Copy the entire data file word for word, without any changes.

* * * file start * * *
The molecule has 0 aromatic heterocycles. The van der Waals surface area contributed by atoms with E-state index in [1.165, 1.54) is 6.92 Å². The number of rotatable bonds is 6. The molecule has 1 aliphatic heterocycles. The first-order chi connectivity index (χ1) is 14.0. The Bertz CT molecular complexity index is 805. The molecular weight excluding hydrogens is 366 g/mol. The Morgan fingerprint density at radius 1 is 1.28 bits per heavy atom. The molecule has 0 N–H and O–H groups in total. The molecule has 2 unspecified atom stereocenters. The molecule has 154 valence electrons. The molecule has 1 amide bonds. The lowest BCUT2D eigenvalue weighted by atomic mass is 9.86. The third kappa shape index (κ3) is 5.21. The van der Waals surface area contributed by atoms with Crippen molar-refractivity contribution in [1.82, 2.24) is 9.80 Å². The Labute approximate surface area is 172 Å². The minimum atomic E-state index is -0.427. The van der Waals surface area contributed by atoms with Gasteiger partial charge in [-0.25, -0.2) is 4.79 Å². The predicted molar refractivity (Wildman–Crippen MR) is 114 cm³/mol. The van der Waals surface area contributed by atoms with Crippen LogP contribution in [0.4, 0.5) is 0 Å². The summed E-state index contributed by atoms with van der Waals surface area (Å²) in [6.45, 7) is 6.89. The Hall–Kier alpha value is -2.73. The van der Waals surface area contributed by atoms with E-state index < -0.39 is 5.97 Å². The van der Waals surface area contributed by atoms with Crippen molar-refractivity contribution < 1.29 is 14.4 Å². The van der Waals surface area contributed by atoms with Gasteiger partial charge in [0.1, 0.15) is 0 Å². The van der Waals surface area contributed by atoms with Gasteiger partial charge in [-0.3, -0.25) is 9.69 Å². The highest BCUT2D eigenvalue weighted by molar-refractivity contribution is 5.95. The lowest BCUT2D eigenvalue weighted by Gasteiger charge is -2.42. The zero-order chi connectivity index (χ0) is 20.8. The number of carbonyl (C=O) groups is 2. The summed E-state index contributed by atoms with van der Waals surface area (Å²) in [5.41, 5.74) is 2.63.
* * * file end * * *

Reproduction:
The molecule has 0 aromatic heterocycles. The van der Waals surface area contributed by atoms with E-state index in [1.165, 1.54) is 6.92 Å². The number of rotatable bonds is 6. The molecule has 1 aliphatic heterocycles. The first-order chi connectivity index (χ1) is 14.0. The Bertz CT molecular complexity index is 805. The molecular weight excluding hydrogens is 366 g/mol. The Morgan fingerprint density at radius 1 is 1.28 bits per heavy atom. The molecule has 0 N–H and O–H groups in total. The molecule has 2 unspecified atom stereocenters. The molecule has 154 valence electrons. The molecule has 1 amide bonds. The lowest BCUT2D eigenvalue weighted by atomic mass is 9.86. The third kappa shape index (κ3) is 5.21. The van der Waals surface area contributed by atoms with Crippen molar-refractivity contribution in [1.82, 2.24) is 9.80 Å². The Labute approximate surface area is 172 Å². The minimum atomic E-state index is -0.427. The van der Waals surface area contributed by atoms with Gasteiger partial charge in [-0.25, -0.2) is 4.79 Å². The predicted molar refractivity (Wildman–Crippen MR) is 114 cm³/mol. The van der Waals surface area contributed by atoms with Crippen LogP contribution in [0.4, 0.5) is 0 Å². The summed E-state index contributed by atoms with van der Waals surface area (Å²) in [6.45, 7) is 6.89. The Hall–Kier alpha value is -2.73. The van der Waals surface area contributed by atoms with E-state index < -0.39 is 5.97 Å². The van der Waals surface area contributed by atoms with Crippen molar-refractivity contribution < 1.29 is 14.4 Å². The van der Waals surface area contributed by atoms with Gasteiger partial charge in [0.1, 0.15) is 0 Å². The van der Waals surface area contributed by atoms with Gasteiger partial charge in [-0.3, -0.25) is 9.69 Å². The highest BCUT2D eigenvalue weighted by molar-refractivity contribution is 5.95. The lowest BCUT2D eigenvalue weighted by Gasteiger charge is -2.42. The zero-order chi connectivity index (χ0) is 20.8. The number of carbonyl (C=O) groups is 2. The summed E-state index contributed by atoms with van der Waals surface area (Å²) in [5.41, 5.74) is 2.63.